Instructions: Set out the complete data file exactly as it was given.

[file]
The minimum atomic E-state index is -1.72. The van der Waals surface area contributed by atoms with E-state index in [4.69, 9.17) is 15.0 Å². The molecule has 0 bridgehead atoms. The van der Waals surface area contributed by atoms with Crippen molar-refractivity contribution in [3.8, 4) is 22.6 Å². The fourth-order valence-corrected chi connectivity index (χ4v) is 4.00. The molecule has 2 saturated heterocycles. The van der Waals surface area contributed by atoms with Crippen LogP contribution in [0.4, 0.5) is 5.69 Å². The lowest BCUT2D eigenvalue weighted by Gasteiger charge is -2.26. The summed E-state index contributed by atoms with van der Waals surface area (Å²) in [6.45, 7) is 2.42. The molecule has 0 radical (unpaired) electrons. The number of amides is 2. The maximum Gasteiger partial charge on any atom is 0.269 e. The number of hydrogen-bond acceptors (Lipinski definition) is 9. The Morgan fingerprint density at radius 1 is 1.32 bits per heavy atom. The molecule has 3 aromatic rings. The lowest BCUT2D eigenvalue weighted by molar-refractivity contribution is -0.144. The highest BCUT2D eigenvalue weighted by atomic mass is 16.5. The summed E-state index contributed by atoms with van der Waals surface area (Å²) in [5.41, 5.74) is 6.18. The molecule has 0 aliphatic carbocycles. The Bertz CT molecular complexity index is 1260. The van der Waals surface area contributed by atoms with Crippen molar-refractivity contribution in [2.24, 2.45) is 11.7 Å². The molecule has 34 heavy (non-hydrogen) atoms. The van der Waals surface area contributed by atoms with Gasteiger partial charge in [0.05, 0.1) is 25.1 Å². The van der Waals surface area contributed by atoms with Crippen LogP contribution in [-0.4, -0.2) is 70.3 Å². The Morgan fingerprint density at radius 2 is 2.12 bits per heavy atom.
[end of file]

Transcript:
The minimum atomic E-state index is -1.72. The van der Waals surface area contributed by atoms with E-state index in [4.69, 9.17) is 15.0 Å². The molecule has 0 bridgehead atoms. The van der Waals surface area contributed by atoms with Crippen molar-refractivity contribution in [3.8, 4) is 22.6 Å². The fourth-order valence-corrected chi connectivity index (χ4v) is 4.00. The molecule has 2 saturated heterocycles. The van der Waals surface area contributed by atoms with Crippen LogP contribution in [0.4, 0.5) is 5.69 Å². The lowest BCUT2D eigenvalue weighted by Gasteiger charge is -2.26. The summed E-state index contributed by atoms with van der Waals surface area (Å²) in [6.45, 7) is 2.42. The molecule has 0 radical (unpaired) electrons. The number of amides is 2. The maximum Gasteiger partial charge on any atom is 0.269 e. The number of hydrogen-bond acceptors (Lipinski definition) is 9. The Morgan fingerprint density at radius 1 is 1.32 bits per heavy atom. The molecule has 3 aromatic rings. The lowest BCUT2D eigenvalue weighted by molar-refractivity contribution is -0.144. The highest BCUT2D eigenvalue weighted by atomic mass is 16.5. The summed E-state index contributed by atoms with van der Waals surface area (Å²) in [5.41, 5.74) is 6.18. The molecule has 0 aliphatic carbocycles. The Bertz CT molecular complexity index is 1260. The van der Waals surface area contributed by atoms with Crippen molar-refractivity contribution in [2.24, 2.45) is 11.7 Å². The molecule has 34 heavy (non-hydrogen) atoms. The van der Waals surface area contributed by atoms with Gasteiger partial charge in [0.05, 0.1) is 25.1 Å². The van der Waals surface area contributed by atoms with Crippen LogP contribution in [-0.4, -0.2) is 70.3 Å². The Morgan fingerprint density at radius 2 is 2.12 bits per heavy atom.